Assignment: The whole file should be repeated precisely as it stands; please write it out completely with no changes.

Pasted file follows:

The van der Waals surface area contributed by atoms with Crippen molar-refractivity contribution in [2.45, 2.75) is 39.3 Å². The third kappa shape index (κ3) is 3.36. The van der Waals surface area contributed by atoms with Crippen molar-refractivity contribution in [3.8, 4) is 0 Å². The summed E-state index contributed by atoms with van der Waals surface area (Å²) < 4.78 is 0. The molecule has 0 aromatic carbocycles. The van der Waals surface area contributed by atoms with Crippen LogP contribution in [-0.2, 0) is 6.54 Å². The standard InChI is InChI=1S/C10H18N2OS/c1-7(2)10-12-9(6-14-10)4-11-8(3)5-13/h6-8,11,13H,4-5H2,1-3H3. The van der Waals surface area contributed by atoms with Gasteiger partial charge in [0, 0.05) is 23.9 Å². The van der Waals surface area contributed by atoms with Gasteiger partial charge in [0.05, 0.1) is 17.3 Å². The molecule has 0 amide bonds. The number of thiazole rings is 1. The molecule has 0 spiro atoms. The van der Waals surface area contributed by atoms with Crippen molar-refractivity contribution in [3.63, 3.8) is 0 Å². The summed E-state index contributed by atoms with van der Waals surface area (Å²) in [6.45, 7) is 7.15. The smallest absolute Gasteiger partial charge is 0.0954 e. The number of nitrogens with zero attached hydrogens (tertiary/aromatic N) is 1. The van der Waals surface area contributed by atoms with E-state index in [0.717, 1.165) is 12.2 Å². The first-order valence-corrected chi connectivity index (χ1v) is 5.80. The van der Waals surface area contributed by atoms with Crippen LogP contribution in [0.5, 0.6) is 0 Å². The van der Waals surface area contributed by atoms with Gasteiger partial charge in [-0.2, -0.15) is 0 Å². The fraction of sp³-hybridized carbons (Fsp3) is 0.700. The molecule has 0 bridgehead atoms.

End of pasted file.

The van der Waals surface area contributed by atoms with Crippen molar-refractivity contribution in [2.45, 2.75) is 39.3 Å². The third kappa shape index (κ3) is 3.36. The van der Waals surface area contributed by atoms with Crippen molar-refractivity contribution in [3.8, 4) is 0 Å². The summed E-state index contributed by atoms with van der Waals surface area (Å²) < 4.78 is 0. The molecule has 0 aromatic carbocycles. The van der Waals surface area contributed by atoms with Crippen LogP contribution in [-0.2, 0) is 6.54 Å². The standard InChI is InChI=1S/C10H18N2OS/c1-7(2)10-12-9(6-14-10)4-11-8(3)5-13/h6-8,11,13H,4-5H2,1-3H3. The van der Waals surface area contributed by atoms with Gasteiger partial charge in [0, 0.05) is 23.9 Å². The van der Waals surface area contributed by atoms with Gasteiger partial charge in [0.05, 0.1) is 17.3 Å². The molecule has 0 amide bonds. The number of thiazole rings is 1. The molecule has 0 spiro atoms. The van der Waals surface area contributed by atoms with Crippen molar-refractivity contribution in [3.63, 3.8) is 0 Å². The summed E-state index contributed by atoms with van der Waals surface area (Å²) in [6.45, 7) is 7.15. The smallest absolute Gasteiger partial charge is 0.0954 e. The number of nitrogens with zero attached hydrogens (tertiary/aromatic N) is 1. The van der Waals surface area contributed by atoms with E-state index in [0.717, 1.165) is 12.2 Å². The first-order valence-corrected chi connectivity index (χ1v) is 5.80. The van der Waals surface area contributed by atoms with Crippen LogP contribution in [0.5, 0.6) is 0 Å². The van der Waals surface area contributed by atoms with Gasteiger partial charge in [-0.2, -0.15) is 0 Å². The fraction of sp³-hybridized carbons (Fsp3) is 0.700. The molecule has 0 bridgehead atoms.